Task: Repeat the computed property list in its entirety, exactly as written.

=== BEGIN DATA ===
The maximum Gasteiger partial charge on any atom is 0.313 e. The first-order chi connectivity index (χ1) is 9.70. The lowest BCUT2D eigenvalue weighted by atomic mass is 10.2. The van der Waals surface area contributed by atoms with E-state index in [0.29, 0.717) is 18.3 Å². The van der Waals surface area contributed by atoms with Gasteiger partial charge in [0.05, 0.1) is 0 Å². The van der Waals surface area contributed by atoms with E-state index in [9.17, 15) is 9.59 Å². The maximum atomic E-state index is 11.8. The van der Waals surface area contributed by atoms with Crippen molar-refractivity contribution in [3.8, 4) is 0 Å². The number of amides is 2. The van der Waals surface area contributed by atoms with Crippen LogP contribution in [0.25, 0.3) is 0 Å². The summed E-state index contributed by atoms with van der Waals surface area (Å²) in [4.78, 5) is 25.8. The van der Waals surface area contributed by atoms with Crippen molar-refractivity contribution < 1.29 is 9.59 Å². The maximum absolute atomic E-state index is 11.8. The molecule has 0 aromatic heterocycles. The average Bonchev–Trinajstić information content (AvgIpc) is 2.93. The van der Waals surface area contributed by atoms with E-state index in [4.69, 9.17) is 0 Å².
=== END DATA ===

The maximum Gasteiger partial charge on any atom is 0.313 e. The first-order chi connectivity index (χ1) is 9.70. The lowest BCUT2D eigenvalue weighted by atomic mass is 10.2. The van der Waals surface area contributed by atoms with E-state index in [0.29, 0.717) is 18.3 Å². The van der Waals surface area contributed by atoms with Gasteiger partial charge in [0.05, 0.1) is 0 Å². The van der Waals surface area contributed by atoms with E-state index in [9.17, 15) is 9.59 Å². The maximum atomic E-state index is 11.8. The van der Waals surface area contributed by atoms with Crippen molar-refractivity contribution in [3.8, 4) is 0 Å². The number of amides is 2. The van der Waals surface area contributed by atoms with Crippen LogP contribution in [0.25, 0.3) is 0 Å². The summed E-state index contributed by atoms with van der Waals surface area (Å²) in [4.78, 5) is 25.8. The van der Waals surface area contributed by atoms with Crippen molar-refractivity contribution < 1.29 is 9.59 Å². The maximum absolute atomic E-state index is 11.8. The molecule has 0 aromatic heterocycles. The average Bonchev–Trinajstić information content (AvgIpc) is 2.93. The van der Waals surface area contributed by atoms with E-state index in [4.69, 9.17) is 0 Å².